Newspaper article International Herald Tribune

Questioning Counterinsurgency

Newspaper article International Herald Tribune

Questioning Counterinsurgency

Article excerpt

Faculty at the U.S. Military Academy are debating what counterinsurgency gained in Iraq and Afghanistan.

For two centuries, the U.S. Military Academy has produced generals for the country's wars, among them Ulysses S. Grant, Robert E. Lee, George S. Patton and David H. Petraeus. It is where President George W. Bush delivered what became known as his pre- emption speech, which sought to justify the invasion of Iraq, and where President Barack Obama told the nation he was sending an additional 30,000 U.S. troops to Afghanistan.

Now at another critical moment in U.S. military history, the faculty here on the commanding bend in the Hudson River is deep in its own existential debate. Narrowly, the argument is whether the counterinsurgency strategy used in Iraq and Afghanistan -- the troop- heavy, time-intensive, expensive doctrine of trying to win over the locals by building roads, schools and government -- is dead.

Broadly, the question is what the United States gained after a decade in two wars.

"Not much," Col. Gian P. Gentile, the director of West Point's military history program and the commander of a combat battalion in Baghdad in 2006, said flatly in an interview last week. "Certainly not worth the effort. In my view."

Colonel Gentile, long a critic of counterinsurgency, represents one side of the divide at West Point. On the other is Col. Michael J. Meese, head of the academy's influential social sciences department and a top adviser to General Petraeus when he commanded the wars in Iraq and Afghanistan.

"Nobody should ever underestimate the costs and the risks involved with counterinsurgency, but neither should you take that off the table," Colonel Meese said, also in an interview last week. Counterinsurgency, he said, "was broadly successful in being able to have the Iraqis govern themselves."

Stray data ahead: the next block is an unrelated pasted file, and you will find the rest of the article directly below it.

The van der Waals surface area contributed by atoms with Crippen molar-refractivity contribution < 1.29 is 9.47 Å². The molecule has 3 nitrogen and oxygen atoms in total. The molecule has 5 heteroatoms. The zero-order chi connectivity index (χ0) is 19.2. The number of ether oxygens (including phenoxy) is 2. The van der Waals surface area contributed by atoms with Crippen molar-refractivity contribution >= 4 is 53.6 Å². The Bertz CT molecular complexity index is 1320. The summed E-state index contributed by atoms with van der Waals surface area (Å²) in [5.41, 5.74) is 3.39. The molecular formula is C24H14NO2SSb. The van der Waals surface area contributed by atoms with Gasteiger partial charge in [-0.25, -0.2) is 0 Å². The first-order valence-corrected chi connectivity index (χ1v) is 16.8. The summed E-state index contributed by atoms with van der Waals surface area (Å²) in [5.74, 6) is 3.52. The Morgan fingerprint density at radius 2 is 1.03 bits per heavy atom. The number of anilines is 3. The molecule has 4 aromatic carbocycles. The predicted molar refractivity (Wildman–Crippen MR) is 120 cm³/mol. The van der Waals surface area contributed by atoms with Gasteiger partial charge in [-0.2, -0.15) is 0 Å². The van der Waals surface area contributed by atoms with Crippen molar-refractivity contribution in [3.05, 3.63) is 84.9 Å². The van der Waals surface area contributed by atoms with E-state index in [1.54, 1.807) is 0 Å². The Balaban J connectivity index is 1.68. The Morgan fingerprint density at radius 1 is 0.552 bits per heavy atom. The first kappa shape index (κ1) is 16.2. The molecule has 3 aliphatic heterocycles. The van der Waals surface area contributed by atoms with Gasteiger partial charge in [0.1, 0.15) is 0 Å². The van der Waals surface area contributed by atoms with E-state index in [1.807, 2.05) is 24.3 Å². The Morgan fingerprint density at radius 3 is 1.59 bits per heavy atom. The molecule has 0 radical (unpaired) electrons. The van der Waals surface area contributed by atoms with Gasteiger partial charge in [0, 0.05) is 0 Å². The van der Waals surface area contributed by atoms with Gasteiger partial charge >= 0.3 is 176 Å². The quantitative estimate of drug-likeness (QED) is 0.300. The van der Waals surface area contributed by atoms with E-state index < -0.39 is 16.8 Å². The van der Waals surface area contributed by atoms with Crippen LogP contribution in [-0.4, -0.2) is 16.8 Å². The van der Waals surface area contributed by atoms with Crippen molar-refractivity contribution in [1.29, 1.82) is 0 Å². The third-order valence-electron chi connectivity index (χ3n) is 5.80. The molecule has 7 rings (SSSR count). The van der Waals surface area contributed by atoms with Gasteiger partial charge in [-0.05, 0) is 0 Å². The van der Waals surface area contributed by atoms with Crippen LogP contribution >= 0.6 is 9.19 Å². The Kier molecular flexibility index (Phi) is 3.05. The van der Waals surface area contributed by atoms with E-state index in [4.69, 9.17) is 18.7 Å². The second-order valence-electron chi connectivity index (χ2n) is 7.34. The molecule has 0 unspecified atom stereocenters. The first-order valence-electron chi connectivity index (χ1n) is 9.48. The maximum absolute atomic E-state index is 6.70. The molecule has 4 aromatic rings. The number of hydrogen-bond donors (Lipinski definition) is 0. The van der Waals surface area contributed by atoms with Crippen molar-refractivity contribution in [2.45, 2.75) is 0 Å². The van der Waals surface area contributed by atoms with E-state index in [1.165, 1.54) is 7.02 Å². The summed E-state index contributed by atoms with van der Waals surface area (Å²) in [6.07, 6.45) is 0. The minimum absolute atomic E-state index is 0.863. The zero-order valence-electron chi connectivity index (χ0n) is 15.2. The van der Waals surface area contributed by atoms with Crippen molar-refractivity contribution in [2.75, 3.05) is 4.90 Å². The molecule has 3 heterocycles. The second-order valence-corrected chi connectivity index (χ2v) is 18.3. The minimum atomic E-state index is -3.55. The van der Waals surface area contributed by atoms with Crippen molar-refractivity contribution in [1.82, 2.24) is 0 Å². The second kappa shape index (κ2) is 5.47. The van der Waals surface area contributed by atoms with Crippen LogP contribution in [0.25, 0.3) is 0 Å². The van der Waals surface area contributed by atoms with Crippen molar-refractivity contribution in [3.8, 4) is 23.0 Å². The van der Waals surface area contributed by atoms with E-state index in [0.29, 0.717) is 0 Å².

The debate at West Point mirrors one under way in the U.S. armed forces as a whole as they withdraw from Afghanistan without clear victory and as the results in Iraq remain ambiguous at best.

But at West Point the debate is personal, and a decade of statistics -- more than 6,000 U.S. service members dead in Iraq and Afghanistan and more than $1 trillion spent -- hit home. On Saturday, 1,032 cadets graduated as second lieutenants, sent off in a commencement speech by Vice President Joseph R. Biden Jr. with the promise that they are "the key to whatever challenges the world has in store."

Many of them are apprehensive about what they will find in Afghanistan -- the news coming back from friends is often not good - - but still hope to make it there before the war is largely over. "We've spent the past four years of our lives getting ready for this," said Lt. Daniel Prial, who graduated Saturday and said he was drawn to West Point after his father survived as a firefighter in New York on Sept. 11, 2001. "Ultimately you want to see that come to fruition."

At West Point the arguments are more public than those in the upper reaches of the Pentagon, in large part because the military officers on the West Point faculty pride themselves on academic freedom and challenging orthodoxy. Colonel Gentile, who is working on a book titled "Wrong Turn: America's Deadly Embrace With Counterinsurgency," is chief among them.

Colonel Gentile's argument is that the United States pursued a narrow policy goal in Afghanistan -- defeating Al Qaeda there and keeping it from using the country as a base -- with what he called "a maximalist operational" approach. "Strategy should employ resources of a state to achieve policy aims with the least amount of blood and treasure spent," he said.

Counterinsurgency could ultimately work in Afghanistan, he said, if the United States were willing to stay there for generations. …

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